Staying Outside the Fall Zone
One of the biggest concerns working with overhead loads is judging what is a safe distance from the load. The size of the fall zone should expand as the complexity of the lift is understood and planned. OSHA and other regulatory agencies mandate that carrying loads over people should be avoided, so it’s reasonable that the fall zone moves along the direction of travel to ensure measures are taken to eliminate exposure.
Load height is another critical factor, because as load height grows, so does the radius of the fall zone.
Load size, weight, shape, and rigging should all be considered as well as issues like operator knowledge and skill, environmental conditions and equipment. There are a lot of variables to consider in ensuring safe load handing but be sure to think about it 360 degrees around the load.
Also Read: Critical Lifts
Safety Tips for Working Under Suspended Loads
It’s very common for construction crews to work with and around suspended loads. Many times, workers are not trained properly or fully aware of their particular exposure. Such lack of communication and knowledge makes great room for carelessness, injury, and even death. It’s vital to your business operations that employees remain safe and productive.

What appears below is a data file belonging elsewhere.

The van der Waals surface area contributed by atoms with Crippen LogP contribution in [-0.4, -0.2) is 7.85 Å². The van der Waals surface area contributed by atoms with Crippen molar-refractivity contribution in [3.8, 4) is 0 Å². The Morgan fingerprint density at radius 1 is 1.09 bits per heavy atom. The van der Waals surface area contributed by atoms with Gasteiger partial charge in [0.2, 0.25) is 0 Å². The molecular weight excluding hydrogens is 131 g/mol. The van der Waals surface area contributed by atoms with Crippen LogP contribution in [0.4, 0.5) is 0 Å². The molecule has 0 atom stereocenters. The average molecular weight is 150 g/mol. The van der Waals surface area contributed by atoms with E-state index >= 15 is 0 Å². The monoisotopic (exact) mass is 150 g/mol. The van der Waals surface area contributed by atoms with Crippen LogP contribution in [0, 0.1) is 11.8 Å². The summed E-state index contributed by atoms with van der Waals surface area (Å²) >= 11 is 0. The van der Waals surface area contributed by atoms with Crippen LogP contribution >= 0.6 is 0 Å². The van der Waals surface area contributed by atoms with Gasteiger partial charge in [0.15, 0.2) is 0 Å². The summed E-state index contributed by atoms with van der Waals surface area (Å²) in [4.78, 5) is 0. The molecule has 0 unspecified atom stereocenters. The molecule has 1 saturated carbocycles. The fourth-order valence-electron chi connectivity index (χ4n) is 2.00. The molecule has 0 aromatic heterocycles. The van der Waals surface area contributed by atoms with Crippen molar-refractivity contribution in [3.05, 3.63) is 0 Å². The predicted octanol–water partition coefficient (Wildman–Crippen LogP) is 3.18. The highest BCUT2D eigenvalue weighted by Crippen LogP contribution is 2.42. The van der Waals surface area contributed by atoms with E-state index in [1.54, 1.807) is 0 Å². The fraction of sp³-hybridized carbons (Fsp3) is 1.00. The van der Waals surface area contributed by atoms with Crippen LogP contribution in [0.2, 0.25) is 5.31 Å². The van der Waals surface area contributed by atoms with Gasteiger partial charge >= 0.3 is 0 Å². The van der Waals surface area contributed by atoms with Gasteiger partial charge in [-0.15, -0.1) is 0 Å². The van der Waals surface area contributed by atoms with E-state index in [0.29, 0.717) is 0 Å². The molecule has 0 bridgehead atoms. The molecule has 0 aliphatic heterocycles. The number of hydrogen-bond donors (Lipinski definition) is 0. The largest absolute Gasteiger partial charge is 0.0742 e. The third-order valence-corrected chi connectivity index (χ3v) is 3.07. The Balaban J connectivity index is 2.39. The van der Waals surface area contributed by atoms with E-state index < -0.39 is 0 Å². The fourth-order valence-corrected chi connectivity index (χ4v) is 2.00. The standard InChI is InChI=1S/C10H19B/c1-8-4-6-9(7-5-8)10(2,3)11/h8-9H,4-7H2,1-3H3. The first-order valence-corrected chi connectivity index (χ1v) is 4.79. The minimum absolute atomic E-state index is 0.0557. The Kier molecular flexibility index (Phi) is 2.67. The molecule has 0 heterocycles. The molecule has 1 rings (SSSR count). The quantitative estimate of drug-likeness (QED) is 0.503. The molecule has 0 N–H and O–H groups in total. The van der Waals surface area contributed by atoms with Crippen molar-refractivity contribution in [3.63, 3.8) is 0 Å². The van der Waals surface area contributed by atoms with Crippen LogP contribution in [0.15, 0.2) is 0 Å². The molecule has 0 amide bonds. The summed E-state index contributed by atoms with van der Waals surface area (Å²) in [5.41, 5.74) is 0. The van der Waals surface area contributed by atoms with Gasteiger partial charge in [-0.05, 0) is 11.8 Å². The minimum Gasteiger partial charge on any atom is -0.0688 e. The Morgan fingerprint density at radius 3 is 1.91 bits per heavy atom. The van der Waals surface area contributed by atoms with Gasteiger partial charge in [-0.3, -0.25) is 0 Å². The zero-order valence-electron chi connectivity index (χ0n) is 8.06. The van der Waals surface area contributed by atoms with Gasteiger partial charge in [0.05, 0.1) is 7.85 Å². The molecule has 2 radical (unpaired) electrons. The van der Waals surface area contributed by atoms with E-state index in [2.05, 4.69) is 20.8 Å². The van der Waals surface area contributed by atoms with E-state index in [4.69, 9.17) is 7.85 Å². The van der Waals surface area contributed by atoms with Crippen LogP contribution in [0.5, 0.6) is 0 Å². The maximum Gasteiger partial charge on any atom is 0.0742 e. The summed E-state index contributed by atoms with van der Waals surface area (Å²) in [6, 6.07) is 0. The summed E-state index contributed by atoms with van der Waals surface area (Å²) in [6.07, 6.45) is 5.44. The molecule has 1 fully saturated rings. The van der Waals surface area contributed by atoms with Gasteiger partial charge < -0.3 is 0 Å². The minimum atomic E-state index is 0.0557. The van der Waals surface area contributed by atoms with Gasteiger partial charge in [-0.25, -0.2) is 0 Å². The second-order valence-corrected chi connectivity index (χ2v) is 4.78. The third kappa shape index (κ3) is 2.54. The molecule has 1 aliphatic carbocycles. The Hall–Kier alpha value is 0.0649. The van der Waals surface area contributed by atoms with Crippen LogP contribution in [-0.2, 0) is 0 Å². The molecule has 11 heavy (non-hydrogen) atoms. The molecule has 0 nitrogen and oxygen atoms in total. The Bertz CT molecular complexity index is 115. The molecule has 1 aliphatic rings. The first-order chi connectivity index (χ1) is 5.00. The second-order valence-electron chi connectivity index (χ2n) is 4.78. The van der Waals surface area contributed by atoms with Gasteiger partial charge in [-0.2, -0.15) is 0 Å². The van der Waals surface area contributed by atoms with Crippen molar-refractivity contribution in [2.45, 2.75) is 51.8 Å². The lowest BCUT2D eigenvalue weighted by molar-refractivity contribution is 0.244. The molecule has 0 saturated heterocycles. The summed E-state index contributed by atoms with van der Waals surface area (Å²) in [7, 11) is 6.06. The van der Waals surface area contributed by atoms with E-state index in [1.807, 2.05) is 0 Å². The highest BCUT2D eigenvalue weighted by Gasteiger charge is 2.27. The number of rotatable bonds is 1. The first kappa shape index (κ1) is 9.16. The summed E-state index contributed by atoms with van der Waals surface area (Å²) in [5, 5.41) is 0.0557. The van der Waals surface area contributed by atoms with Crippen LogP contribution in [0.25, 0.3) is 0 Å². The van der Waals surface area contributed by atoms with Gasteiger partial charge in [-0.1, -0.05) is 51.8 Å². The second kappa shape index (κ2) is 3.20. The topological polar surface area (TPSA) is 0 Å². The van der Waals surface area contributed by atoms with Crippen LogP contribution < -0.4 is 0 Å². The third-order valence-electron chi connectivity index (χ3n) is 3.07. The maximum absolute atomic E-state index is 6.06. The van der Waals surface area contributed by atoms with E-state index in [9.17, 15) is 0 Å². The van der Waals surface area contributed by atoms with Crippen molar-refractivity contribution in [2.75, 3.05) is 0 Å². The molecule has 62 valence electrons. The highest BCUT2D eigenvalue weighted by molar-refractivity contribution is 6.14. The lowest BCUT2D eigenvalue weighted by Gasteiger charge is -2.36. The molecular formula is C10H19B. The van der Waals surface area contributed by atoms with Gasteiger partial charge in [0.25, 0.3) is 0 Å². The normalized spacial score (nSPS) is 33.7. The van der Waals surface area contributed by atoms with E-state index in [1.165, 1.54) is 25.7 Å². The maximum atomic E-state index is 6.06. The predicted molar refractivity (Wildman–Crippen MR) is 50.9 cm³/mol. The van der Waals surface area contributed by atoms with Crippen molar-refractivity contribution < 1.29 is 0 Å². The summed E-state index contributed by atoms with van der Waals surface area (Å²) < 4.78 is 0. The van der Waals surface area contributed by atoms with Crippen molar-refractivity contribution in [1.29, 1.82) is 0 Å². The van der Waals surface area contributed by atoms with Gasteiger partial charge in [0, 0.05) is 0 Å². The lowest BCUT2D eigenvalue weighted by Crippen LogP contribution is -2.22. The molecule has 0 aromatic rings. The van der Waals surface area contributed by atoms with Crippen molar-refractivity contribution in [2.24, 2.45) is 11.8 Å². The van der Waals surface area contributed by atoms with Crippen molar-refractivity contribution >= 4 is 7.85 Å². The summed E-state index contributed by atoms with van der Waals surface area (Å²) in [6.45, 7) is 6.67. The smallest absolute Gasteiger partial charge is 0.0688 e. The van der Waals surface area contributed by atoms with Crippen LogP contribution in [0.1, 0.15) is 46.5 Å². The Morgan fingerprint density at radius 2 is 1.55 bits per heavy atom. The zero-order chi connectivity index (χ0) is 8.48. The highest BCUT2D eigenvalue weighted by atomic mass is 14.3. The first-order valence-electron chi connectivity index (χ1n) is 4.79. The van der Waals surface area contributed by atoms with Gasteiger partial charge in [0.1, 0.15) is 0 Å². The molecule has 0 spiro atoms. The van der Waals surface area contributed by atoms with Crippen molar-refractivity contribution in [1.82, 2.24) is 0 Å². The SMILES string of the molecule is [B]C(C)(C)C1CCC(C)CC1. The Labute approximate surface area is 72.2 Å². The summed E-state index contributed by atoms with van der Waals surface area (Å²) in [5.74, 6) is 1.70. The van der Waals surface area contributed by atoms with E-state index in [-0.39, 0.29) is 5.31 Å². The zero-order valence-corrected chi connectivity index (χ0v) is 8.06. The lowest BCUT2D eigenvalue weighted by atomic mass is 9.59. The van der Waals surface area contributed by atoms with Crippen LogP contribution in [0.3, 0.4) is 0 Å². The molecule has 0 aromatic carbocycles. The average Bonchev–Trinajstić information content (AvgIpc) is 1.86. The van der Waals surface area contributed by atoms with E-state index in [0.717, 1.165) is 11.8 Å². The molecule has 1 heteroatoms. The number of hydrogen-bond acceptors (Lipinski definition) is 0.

Implement this list of OSHA suspended load safety tips for a safer place of employment.
- All employees operating equipment should be properly trained regarding hoist and overhead crane safety rules and procedures. They should also be certified and licensed to operate said equipment.
- A responsible company employee familiar with the hoist and overhead crane safety tips should test hoisting and crane equipment monthly. Rigging equipment should be tested annually.
- Do not carry loads over people. Equipment can fail unexpectedly, and operator errors can have serious ramifications.
- Parts of the equipment itself such as empty buckets, forks, and masts are still considered suspended loads. One does not have to be moving material.
- Further, it’s important to be aware of a suspended load’s stability or swing. When material or equipment is moved, the contents might also be susceptible to movement.
- Put a “10-feet rule” in place. No company employee is allowed to be within a 10 feet radius of the suspended load in case of equipment malfunction and/or an accidental drop. If a load is suspended more than 15 feet high, then increase that radius.
- You might look into purchasing remote controls for hoists and overhead cranes. Operators may then safely maneuver the equipment from a distance.
- Check the load rating for straps, slings, and chains. Be certain that they can bear the load of the forklift, crane, or bucket. Remember to always limit the load based on the lowest rating of the lifting system. If unclear at all, cease all operations until certain!